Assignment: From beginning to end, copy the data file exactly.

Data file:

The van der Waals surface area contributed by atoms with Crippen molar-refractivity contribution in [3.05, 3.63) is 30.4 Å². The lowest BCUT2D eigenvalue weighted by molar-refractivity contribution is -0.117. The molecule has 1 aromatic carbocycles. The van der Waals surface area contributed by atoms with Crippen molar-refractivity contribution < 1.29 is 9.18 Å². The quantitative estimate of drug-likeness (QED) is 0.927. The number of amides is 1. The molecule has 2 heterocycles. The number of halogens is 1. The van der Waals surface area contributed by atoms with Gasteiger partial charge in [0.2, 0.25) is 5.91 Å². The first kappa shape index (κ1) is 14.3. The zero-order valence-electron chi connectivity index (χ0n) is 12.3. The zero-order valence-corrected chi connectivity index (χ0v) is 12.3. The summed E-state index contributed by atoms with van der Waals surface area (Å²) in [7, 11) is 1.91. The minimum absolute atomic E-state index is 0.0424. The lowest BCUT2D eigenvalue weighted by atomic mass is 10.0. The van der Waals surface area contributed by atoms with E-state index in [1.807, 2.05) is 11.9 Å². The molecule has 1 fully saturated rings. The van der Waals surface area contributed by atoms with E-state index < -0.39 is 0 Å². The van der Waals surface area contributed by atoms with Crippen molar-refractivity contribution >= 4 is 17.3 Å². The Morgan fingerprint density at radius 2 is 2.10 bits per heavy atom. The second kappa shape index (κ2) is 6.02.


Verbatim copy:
The van der Waals surface area contributed by atoms with Crippen molar-refractivity contribution in [3.05, 3.63) is 30.4 Å². The lowest BCUT2D eigenvalue weighted by molar-refractivity contribution is -0.117. The molecule has 1 aromatic carbocycles. The van der Waals surface area contributed by atoms with Crippen molar-refractivity contribution < 1.29 is 9.18 Å². The quantitative estimate of drug-likeness (QED) is 0.927. The number of amides is 1. The molecule has 2 heterocycles. The number of halogens is 1. The van der Waals surface area contributed by atoms with Gasteiger partial charge in [0.2, 0.25) is 5.91 Å². The first kappa shape index (κ1) is 14.3. The zero-order valence-electron chi connectivity index (χ0n) is 12.3. The zero-order valence-corrected chi connectivity index (χ0v) is 12.3. The summed E-state index contributed by atoms with van der Waals surface area (Å²) in [7, 11) is 1.91. The minimum absolute atomic E-state index is 0.0424. The lowest BCUT2D eigenvalue weighted by atomic mass is 10.0. The van der Waals surface area contributed by atoms with E-state index in [1.807, 2.05) is 11.9 Å². The molecule has 1 fully saturated rings. The van der Waals surface area contributed by atoms with E-state index < -0.39 is 0 Å². The van der Waals surface area contributed by atoms with Crippen molar-refractivity contribution >= 4 is 17.3 Å². The Morgan fingerprint density at radius 2 is 2.10 bits per heavy atom. The second kappa shape index (κ2) is 6.02.